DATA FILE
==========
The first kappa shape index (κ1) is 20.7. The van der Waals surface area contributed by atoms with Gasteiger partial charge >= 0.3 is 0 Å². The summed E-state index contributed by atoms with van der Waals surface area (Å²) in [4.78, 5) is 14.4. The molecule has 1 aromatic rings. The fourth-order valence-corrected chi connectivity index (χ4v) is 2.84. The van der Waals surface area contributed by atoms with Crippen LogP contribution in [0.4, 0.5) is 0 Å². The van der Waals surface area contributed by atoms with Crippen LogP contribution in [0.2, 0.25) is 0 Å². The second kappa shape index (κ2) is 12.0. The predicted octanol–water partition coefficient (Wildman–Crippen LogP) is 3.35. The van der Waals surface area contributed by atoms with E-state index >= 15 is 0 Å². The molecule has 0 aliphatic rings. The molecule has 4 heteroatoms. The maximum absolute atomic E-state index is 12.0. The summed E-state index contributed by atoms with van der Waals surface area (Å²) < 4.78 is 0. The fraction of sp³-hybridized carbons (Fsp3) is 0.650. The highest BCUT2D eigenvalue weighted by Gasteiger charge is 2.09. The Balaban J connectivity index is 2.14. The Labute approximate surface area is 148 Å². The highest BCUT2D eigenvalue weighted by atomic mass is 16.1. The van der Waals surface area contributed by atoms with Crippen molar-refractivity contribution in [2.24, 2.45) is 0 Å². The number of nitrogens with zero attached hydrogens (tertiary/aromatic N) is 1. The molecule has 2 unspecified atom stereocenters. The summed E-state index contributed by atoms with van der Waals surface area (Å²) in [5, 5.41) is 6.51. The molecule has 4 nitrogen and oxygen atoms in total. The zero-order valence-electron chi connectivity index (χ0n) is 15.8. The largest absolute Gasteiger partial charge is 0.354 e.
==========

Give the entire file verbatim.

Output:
The first kappa shape index (κ1) is 20.7. The van der Waals surface area contributed by atoms with Gasteiger partial charge >= 0.3 is 0 Å². The summed E-state index contributed by atoms with van der Waals surface area (Å²) in [4.78, 5) is 14.4. The molecule has 1 aromatic rings. The fourth-order valence-corrected chi connectivity index (χ4v) is 2.84. The van der Waals surface area contributed by atoms with Crippen LogP contribution in [0.4, 0.5) is 0 Å². The van der Waals surface area contributed by atoms with Crippen LogP contribution in [0.2, 0.25) is 0 Å². The second kappa shape index (κ2) is 12.0. The predicted octanol–water partition coefficient (Wildman–Crippen LogP) is 3.35. The van der Waals surface area contributed by atoms with E-state index >= 15 is 0 Å². The molecule has 0 aliphatic rings. The molecule has 4 heteroatoms. The maximum absolute atomic E-state index is 12.0. The summed E-state index contributed by atoms with van der Waals surface area (Å²) < 4.78 is 0. The fraction of sp³-hybridized carbons (Fsp3) is 0.650. The highest BCUT2D eigenvalue weighted by Gasteiger charge is 2.09. The Balaban J connectivity index is 2.14. The Labute approximate surface area is 148 Å². The highest BCUT2D eigenvalue weighted by atomic mass is 16.1. The van der Waals surface area contributed by atoms with Crippen molar-refractivity contribution in [2.24, 2.45) is 0 Å². The number of nitrogens with zero attached hydrogens (tertiary/aromatic N) is 1. The molecule has 2 unspecified atom stereocenters. The summed E-state index contributed by atoms with van der Waals surface area (Å²) in [5, 5.41) is 6.51. The molecule has 4 nitrogen and oxygen atoms in total. The zero-order valence-electron chi connectivity index (χ0n) is 15.8. The largest absolute Gasteiger partial charge is 0.354 e.